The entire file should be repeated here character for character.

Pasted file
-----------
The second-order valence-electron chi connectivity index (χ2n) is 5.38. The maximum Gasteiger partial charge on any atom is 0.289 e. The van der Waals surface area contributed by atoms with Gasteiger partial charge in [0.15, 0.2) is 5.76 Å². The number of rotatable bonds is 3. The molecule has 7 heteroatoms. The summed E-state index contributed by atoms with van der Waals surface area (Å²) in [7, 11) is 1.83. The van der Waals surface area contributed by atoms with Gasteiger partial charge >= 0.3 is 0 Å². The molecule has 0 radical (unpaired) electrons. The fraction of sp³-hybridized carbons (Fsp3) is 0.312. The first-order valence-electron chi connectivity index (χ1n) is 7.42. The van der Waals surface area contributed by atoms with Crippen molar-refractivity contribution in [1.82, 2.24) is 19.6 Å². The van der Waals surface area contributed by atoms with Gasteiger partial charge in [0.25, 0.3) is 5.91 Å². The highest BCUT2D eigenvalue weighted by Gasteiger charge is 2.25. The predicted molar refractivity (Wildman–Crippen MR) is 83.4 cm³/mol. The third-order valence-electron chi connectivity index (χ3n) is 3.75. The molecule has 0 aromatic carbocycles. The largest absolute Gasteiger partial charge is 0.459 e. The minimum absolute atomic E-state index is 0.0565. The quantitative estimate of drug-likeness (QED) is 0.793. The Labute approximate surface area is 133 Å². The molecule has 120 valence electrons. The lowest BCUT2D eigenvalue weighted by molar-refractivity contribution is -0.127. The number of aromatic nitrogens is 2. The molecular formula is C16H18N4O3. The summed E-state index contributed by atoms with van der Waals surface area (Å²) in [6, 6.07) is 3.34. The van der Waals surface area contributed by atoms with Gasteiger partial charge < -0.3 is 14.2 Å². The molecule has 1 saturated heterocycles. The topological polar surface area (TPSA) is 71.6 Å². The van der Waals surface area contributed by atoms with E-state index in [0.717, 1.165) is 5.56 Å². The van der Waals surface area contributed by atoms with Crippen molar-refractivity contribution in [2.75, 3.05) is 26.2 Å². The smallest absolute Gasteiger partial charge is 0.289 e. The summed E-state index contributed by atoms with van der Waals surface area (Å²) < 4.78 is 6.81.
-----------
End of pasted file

The second-order valence-electron chi connectivity index (χ2n) is 5.38. The maximum Gasteiger partial charge on any atom is 0.289 e. The van der Waals surface area contributed by atoms with Gasteiger partial charge in [0.15, 0.2) is 5.76 Å². The number of rotatable bonds is 3. The molecule has 7 heteroatoms. The summed E-state index contributed by atoms with van der Waals surface area (Å²) in [7, 11) is 1.83. The van der Waals surface area contributed by atoms with Gasteiger partial charge >= 0.3 is 0 Å². The molecule has 0 radical (unpaired) electrons. The fraction of sp³-hybridized carbons (Fsp3) is 0.312. The first-order valence-electron chi connectivity index (χ1n) is 7.42. The van der Waals surface area contributed by atoms with Crippen molar-refractivity contribution in [1.82, 2.24) is 19.6 Å². The van der Waals surface area contributed by atoms with Gasteiger partial charge in [0.25, 0.3) is 5.91 Å². The highest BCUT2D eigenvalue weighted by Gasteiger charge is 2.25. The predicted molar refractivity (Wildman–Crippen MR) is 83.4 cm³/mol. The third-order valence-electron chi connectivity index (χ3n) is 3.75. The molecule has 0 aromatic carbocycles. The largest absolute Gasteiger partial charge is 0.459 e. The minimum absolute atomic E-state index is 0.0565. The quantitative estimate of drug-likeness (QED) is 0.793. The Labute approximate surface area is 133 Å². The molecule has 120 valence electrons. The lowest BCUT2D eigenvalue weighted by molar-refractivity contribution is -0.127. The number of aromatic nitrogens is 2. The molecular formula is C16H18N4O3. The summed E-state index contributed by atoms with van der Waals surface area (Å²) in [6, 6.07) is 3.34. The van der Waals surface area contributed by atoms with Gasteiger partial charge < -0.3 is 14.2 Å². The molecule has 1 saturated heterocycles. The topological polar surface area (TPSA) is 71.6 Å². The van der Waals surface area contributed by atoms with E-state index in [0.717, 1.165) is 5.56 Å². The van der Waals surface area contributed by atoms with Crippen molar-refractivity contribution in [2.75, 3.05) is 26.2 Å². The smallest absolute Gasteiger partial charge is 0.289 e. The summed E-state index contributed by atoms with van der Waals surface area (Å²) < 4.78 is 6.81.